In response to the coup attempt, Vargas hardened his regime, effectively becoming a dictator in 1937. The entire period from 1930 to 1964 would be deeply influenced by him.

After 1935, the Brazilian army became progressively more anti-communist, culminating in the 1964 coup.

There is no doubt that the leaders of the movement were paid (and very well paid) by the Comintern. There is no doubt that they were aided by foreign spies, mostly Europeans.

I don’t want to fall into the Tu quoque fallacy here, but my experience is that Brazilian leftists hardly remember the country’s history before 1964. Many criticize the anti-democratic character of the regime that was established in the country that year. Many denounce that the 1964 coup was carried out with US support. But I don’t remember many leftists making similar criticisms to the 1935 coup attempt.

I don’t want to be unfair. I have friends who identify themselves as leftists and who value democracy. But I must say: socialism can start democratic, but it inevitably leads to dictatorship. This is the only way to have their plans realized. People don’t seem to have learned that in Brazil. Or in other parts of the world.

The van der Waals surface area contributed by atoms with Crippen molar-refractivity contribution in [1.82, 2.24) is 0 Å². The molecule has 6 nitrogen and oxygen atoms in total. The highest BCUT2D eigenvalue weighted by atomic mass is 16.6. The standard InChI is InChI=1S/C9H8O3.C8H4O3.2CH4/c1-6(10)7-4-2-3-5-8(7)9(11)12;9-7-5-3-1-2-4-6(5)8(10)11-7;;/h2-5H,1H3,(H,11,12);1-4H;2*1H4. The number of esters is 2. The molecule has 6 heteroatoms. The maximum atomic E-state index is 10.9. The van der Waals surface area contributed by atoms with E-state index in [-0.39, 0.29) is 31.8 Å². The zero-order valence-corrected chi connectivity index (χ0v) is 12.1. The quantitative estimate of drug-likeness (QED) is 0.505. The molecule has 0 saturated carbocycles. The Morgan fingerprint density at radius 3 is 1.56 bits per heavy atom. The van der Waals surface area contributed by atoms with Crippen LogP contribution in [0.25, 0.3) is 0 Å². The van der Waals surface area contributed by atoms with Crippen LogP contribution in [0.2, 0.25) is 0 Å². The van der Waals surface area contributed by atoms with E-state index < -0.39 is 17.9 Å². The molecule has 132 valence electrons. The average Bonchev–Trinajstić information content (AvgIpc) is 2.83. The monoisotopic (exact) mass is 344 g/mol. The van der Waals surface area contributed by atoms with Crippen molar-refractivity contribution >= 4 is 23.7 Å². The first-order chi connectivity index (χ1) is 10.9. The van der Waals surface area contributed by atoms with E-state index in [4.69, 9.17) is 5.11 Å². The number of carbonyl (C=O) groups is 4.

Brazil, the country of Carnival (?)

Maybe for most English speakers it isn’t even known, but we are in the Carnival week. Carnival is a festive season that occurs before the liturgical season of Lent. The main events typically occur during February or early March. It typically involves public celebrations, including events such as parades, public street parties and other entertainments. I’m unashamedly taking some elements from Wikipedia here to try to explain it. It is basically equivalent to Mardi Gras. Carnival (or Carnaval, as we say it in Portuguese) is a big thing in Brazil. Or maybe not. That’s what this post is about.

Carnival is a Christian feast, at least in its origin. It occurs right before lent. Lent is the forty days that antecede the Passover. The idea was that people would fast (at least to some degree) during the forty days of lent. Therefore, Carnival was the last opportunity for forty days to indulge in some pleasures of the flesh. Carnival literally means “remove meat”, from the Late Latin expression carne levare. “Farewell to meat” is another possible translation. However, carne is not solely meat in Latin; it also refers to the flesh, especially in the Christian association between sin and flesh. Carnaval, therefore, is the feast of the flesh – taken literally or not. At least in Brazil, to my knowledge, the relationship between Carnival, Lent and Passover is little known. I believe that most people just take it to be a major party that happens sometime between February and March.